At the end of annual training, the battalion has nearly 400 Soldiers qualified with their individual weapon, more than 375 licensed on Humvees, more than 100 qualified as Combat Lifesavers and nearly 30 certified on chain saw operations, Carter said. In addition, Soldiers conducted unarmed disarm and detention techniques with the Virginia State Police.

 

Soldiers from the Lexington-based Company B, 1st Battalion, 116th Infantry Regiment, 116th Brigade Combat Team train on military operations in urban terrain Sept. 20 at the Fort Pickett MOUT village. The Soldiers exercised their infantry specific warrior skills that can be used for both state and federal missions during their two week annual training period. (Photo by Staff Sgt. Andrew H. Owen, Virginia Guard Public Affairs)

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Carter explained that all these qualifications and certifications are critical to the IRF mission. If the governor orders Virginia Guard personnel to perform an armed security mission, only Soldiers qualified with their personal weapon are allowed to be on duty, only licensed drivers are allowed to transport personnel and equipment and only certified operators are allowed to use chain saws.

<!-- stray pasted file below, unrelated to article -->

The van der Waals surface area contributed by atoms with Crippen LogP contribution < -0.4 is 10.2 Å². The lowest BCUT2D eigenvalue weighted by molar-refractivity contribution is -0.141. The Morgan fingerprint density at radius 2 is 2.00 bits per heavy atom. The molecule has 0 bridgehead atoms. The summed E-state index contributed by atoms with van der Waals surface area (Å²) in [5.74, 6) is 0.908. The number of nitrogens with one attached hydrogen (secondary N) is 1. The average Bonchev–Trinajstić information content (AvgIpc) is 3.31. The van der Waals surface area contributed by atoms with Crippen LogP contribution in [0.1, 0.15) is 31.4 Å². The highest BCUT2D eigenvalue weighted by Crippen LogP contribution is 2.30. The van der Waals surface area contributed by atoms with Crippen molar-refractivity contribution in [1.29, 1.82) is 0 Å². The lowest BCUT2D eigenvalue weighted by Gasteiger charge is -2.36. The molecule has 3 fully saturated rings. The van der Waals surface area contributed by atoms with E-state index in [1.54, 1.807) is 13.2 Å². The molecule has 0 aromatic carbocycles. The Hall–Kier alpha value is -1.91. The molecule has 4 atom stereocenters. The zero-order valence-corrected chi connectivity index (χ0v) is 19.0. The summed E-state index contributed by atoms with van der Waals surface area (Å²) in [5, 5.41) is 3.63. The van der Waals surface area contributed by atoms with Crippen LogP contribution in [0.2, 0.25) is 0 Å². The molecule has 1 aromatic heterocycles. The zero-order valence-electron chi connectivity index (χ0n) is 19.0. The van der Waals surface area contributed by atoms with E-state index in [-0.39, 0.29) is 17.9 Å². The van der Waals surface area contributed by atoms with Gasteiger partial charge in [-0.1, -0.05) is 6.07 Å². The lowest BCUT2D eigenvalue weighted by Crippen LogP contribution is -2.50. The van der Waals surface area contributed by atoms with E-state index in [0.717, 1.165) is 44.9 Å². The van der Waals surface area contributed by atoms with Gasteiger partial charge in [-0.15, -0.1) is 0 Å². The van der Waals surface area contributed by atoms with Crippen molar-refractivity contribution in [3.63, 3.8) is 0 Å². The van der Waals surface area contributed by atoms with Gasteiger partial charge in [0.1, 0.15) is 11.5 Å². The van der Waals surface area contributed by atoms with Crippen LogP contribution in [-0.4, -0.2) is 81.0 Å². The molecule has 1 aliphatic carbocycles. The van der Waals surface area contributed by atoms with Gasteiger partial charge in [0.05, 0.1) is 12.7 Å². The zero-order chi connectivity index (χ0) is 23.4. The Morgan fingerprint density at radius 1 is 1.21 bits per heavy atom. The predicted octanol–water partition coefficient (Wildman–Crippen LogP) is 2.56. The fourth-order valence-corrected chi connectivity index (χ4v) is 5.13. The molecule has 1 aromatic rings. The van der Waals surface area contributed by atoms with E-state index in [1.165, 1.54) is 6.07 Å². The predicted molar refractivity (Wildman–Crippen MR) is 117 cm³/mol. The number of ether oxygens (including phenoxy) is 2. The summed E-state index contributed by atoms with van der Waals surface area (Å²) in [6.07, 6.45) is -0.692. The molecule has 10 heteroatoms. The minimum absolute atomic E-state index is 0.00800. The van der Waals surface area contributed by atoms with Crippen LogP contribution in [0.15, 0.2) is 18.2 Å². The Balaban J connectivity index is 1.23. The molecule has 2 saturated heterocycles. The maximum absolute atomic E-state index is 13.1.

Over the two weeks of training, the Soldiers conducted a number of live fire ranges for individual and crew served weapons, and they also conducted squad-level training on security patrols, operating traffic control points and operating pedestrian and traffic entry control points. The battalion staff also conducted a 72-hour field training exercise to focus on their mission command skills.

The battalion had about 350 Soldiers on the ground out of their normal assigned strength of about almost 700. Soldiers in college were given he opportunity to conduct an alternate annual training in May with Task Force 183 as they prepared for deployment, and the battalion’s Christiansburg-based Company C is currently deployed with Task Force 183 in Iraq.

The battalion has been working to recover and reset from their federal active duty tour that ended in August 2010 and has also been working to turn combat experience into skills that can be used in the state. Between 60 and 70 percent of the battalion has combat experience, sometimes from two or three deployments, Carter estimated.